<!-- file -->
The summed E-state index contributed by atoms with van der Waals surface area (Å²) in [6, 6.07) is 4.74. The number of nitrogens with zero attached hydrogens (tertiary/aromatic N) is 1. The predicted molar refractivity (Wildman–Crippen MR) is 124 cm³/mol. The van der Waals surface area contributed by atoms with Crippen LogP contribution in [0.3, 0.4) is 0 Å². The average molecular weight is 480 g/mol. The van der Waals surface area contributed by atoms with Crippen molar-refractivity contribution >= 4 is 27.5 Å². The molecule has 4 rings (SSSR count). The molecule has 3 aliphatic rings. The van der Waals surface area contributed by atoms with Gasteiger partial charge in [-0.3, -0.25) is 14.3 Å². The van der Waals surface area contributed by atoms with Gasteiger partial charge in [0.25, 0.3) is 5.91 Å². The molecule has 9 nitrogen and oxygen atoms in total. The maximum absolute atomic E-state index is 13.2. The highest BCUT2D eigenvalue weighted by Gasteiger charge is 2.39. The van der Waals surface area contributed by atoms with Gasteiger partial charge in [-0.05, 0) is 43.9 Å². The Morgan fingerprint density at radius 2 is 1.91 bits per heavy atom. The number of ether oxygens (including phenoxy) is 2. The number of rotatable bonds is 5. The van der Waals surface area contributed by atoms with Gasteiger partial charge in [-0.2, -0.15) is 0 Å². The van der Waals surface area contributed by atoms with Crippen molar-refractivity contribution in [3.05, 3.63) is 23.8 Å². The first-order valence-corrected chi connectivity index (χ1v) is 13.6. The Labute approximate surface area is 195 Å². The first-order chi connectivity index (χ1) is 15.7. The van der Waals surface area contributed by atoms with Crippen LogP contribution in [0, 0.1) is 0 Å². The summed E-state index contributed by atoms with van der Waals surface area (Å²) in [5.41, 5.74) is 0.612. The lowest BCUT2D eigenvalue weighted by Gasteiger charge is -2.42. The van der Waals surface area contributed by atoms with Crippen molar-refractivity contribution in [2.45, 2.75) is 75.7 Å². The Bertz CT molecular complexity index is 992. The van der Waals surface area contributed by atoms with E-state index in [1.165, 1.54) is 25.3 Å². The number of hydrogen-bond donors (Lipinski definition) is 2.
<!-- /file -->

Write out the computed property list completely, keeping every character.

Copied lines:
The summed E-state index contributed by atoms with van der Waals surface area (Å²) in [6, 6.07) is 4.74. The number of nitrogens with zero attached hydrogens (tertiary/aromatic N) is 1. The predicted molar refractivity (Wildman–Crippen MR) is 124 cm³/mol. The van der Waals surface area contributed by atoms with Crippen LogP contribution in [0.3, 0.4) is 0 Å². The average molecular weight is 480 g/mol. The van der Waals surface area contributed by atoms with Crippen molar-refractivity contribution >= 4 is 27.5 Å². The molecule has 4 rings (SSSR count). The molecule has 3 aliphatic rings. The van der Waals surface area contributed by atoms with Gasteiger partial charge in [-0.3, -0.25) is 14.3 Å². The van der Waals surface area contributed by atoms with Gasteiger partial charge in [0.25, 0.3) is 5.91 Å². The molecule has 9 nitrogen and oxygen atoms in total. The maximum absolute atomic E-state index is 13.2. The highest BCUT2D eigenvalue weighted by Gasteiger charge is 2.39. The van der Waals surface area contributed by atoms with Gasteiger partial charge in [-0.05, 0) is 43.9 Å². The Morgan fingerprint density at radius 2 is 1.91 bits per heavy atom. The number of ether oxygens (including phenoxy) is 2. The number of rotatable bonds is 5. The van der Waals surface area contributed by atoms with Gasteiger partial charge in [-0.2, -0.15) is 0 Å². The van der Waals surface area contributed by atoms with Crippen molar-refractivity contribution in [3.05, 3.63) is 23.8 Å². The first-order valence-corrected chi connectivity index (χ1v) is 13.6. The Labute approximate surface area is 195 Å². The first-order chi connectivity index (χ1) is 15.7. The van der Waals surface area contributed by atoms with Crippen LogP contribution in [0, 0.1) is 0 Å². The summed E-state index contributed by atoms with van der Waals surface area (Å²) in [5.41, 5.74) is 0.612. The lowest BCUT2D eigenvalue weighted by Gasteiger charge is -2.42. The van der Waals surface area contributed by atoms with Crippen molar-refractivity contribution in [2.45, 2.75) is 75.7 Å². The Bertz CT molecular complexity index is 992. The van der Waals surface area contributed by atoms with E-state index in [1.165, 1.54) is 25.3 Å². The number of hydrogen-bond donors (Lipinski definition) is 2.